Join Margaret Simon at Reflections on the Teche for additional #DigiLitSunday posts here
Mentors . . .
I’ve had a few . . .
Where do I begin
To tell the story
Of how mentors have been my guide?
Mentors . . .
Mentors . . .
Teachers. . .
Authors . . .
Speakers . . .
Bloggers . . .
Technology wizards . . .
Mentors . . .
All with a digital presence
How do you connect with your mentors?
Those lengthy conversations as we learned, laughed and studied together. Asking questions, checking for understanding, and seeking new information . . . on our learning quests!
Online Book Study Groups
What Readers Really Do: Teaching the Process of Meaning Making by Dorothy Barnhouse and Vicki Vinton – It was a Twitter book study with Ryan, Allison, Julieanne, Sandy and many more included a grand finale with Vicki Vinton.
Good to Great Teaching: Focusing on the Literacy Work that Matters by Dr. Mary Howard – This continues to be a weekly chat #G2Great on Thursday evenings at 8:30 EST.
Who’s Doing the Work? How to Say Less So Readers Van Do More by Jan Burkins and Kim Yaris – This book study involved a combination of GoogleDocs and weekly Voxer responses.
A Mindset for Learning: Teaching the Traits of Joyful, Independent Growth! by Christine Hertz and Kristi Mraz – Book study and Twitter Chat
The Journey is Everything: Teaching Essays that Students Want to Write for People who Want to Read Them by Katherine Bomer – A book study that resulted in several “essay slices” that included GoogleDocs and a twitter chat.
The Book Love Foundation Podcast Summer Study Session with Penny Kittle – a Facebook group with video, readings, and responses each week.
Craft Moves: Lesson Sets for Teaching Writing with Mentor Texts by Stacey Shubitz – This book study involved a combination of Facebook responses and conversations with authors of the mentor texts from Stacey’s book.
Professional Development Facilitators who serve as mentors
- Lester Laminack
- Nell Duke
- Clare Landrigan and Tammy Mulligan
- Jan Burkins and Kim Yaris
- Vicki Vinton
- Jennifer Serravallo
- Melissa Stewart
- Linda Hoyt
- Seymour Simon
- Dana Johansen and Sonja Cherry-Paul
- Lucy Calkins
- Chris Lehman
- Kate Roberts
- Maggie Roberts
- Cornelius Minor
- Colleen Cruz
- Mary Ehrenworth
- Kathleen Tolan
- Amanda Hartman
- Celina Larkey
- Katie Clements
- Shana Frazin
- Katy Wischow
- Brook Geller
- Liz Dunford Franco
- Brianna Parlitsis
- Meghan Hargrave
- Kristi Mraz
- Marjorie Martinelli
Many may be a part of the Two Writing Teachers “Slicer” group or this “DigiLitSunday group or just may be bloggers who I have learned from:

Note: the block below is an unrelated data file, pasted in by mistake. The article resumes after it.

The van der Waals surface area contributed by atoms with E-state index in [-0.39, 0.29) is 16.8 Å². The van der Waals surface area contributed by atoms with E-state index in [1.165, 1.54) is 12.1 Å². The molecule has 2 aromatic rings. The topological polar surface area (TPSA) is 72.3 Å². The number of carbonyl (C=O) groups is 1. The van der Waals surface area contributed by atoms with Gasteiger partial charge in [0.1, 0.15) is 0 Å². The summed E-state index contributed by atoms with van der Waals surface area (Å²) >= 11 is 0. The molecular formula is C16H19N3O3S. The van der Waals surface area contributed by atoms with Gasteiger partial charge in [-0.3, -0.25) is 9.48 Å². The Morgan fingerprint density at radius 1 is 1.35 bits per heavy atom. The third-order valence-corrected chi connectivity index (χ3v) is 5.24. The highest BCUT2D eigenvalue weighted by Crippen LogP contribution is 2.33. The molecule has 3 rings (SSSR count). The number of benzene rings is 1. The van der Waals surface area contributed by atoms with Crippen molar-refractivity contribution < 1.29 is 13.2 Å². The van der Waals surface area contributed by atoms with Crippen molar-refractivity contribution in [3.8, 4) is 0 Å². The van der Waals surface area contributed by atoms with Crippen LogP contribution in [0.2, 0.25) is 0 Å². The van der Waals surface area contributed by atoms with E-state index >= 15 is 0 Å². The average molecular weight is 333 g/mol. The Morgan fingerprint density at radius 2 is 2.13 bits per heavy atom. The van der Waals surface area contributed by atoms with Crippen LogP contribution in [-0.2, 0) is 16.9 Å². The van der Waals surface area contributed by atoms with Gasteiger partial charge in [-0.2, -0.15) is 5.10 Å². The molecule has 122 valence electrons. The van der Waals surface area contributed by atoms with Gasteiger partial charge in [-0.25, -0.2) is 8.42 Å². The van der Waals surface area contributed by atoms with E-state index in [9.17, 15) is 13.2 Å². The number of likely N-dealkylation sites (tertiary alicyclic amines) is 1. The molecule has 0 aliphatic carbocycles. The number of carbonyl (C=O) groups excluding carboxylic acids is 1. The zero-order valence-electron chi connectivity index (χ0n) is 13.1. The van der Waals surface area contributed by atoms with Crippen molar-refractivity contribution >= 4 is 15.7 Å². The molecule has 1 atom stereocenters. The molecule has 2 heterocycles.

- Vicki Vinton
- Two Writing Teachers – Current bloggers Betsy, Beth, Dana, Deb, Kathleen, Lisa, Melanie, and Stacey (as well as Tara and Anna)
- Mary, Amy and Jenn at Literacy Lenses
- Mary Lee
- Leigh Anne
- Shana and Katy
- Clare and Tammy
- Burkins and Yaris
- Katie and Kristin
Authors of Books about Mentor Texts
(If you need last names for those authors of books about mentor texts, you can check them out in this post!)
So I’m apologizing to those literacy mentors who I left out in error – one of the disadvantages of making lists – but the point of my post is that these mentors, many of whom are in MORE than one list are all people that I know in the digital world as well as the physical world.
Through Twitter, Voxer, #TCRWP, ILA and NCTE, my horizons have expanded exponentially. Now my mentors come from many, many states across this country. All delightful folks that I have had the priviledge of learning with and beside . . . Mentors and Friends!
How do we know the impact that your mentors have had?
These pictures reflect my most recent thinking with some of my mentors! Can you name them?
From Twitter and Kelly Gallagher’s “Top Ten Takeaways” (and he said – in no particular order):
Julieanne Harmatz NCTE15 A Necessity
Mary Lee Hahn My NCTE Top Tens
Clare Landrigan and Tammy Mulligan (Assessment in Perspective) Slice of Life: Some Slices from #NCTE15
Jennifer Sniadecki Slice of Life Tuesday: NCTE Lives On
Carol Varsalona Celebrating Professional Growth
Middle English #NCTE15: Disney For English Teachers
Donna Friend Dear #NCTE15
Sarah Zerwin My Top Takeaways from #NCTE15
Dana Huff NCTE 2015 Reflections
Audrey Fisch and Susan Chenelle Day 2 at NCTE: Critical Encounters with Non-Fiction
Visiting with old and new friends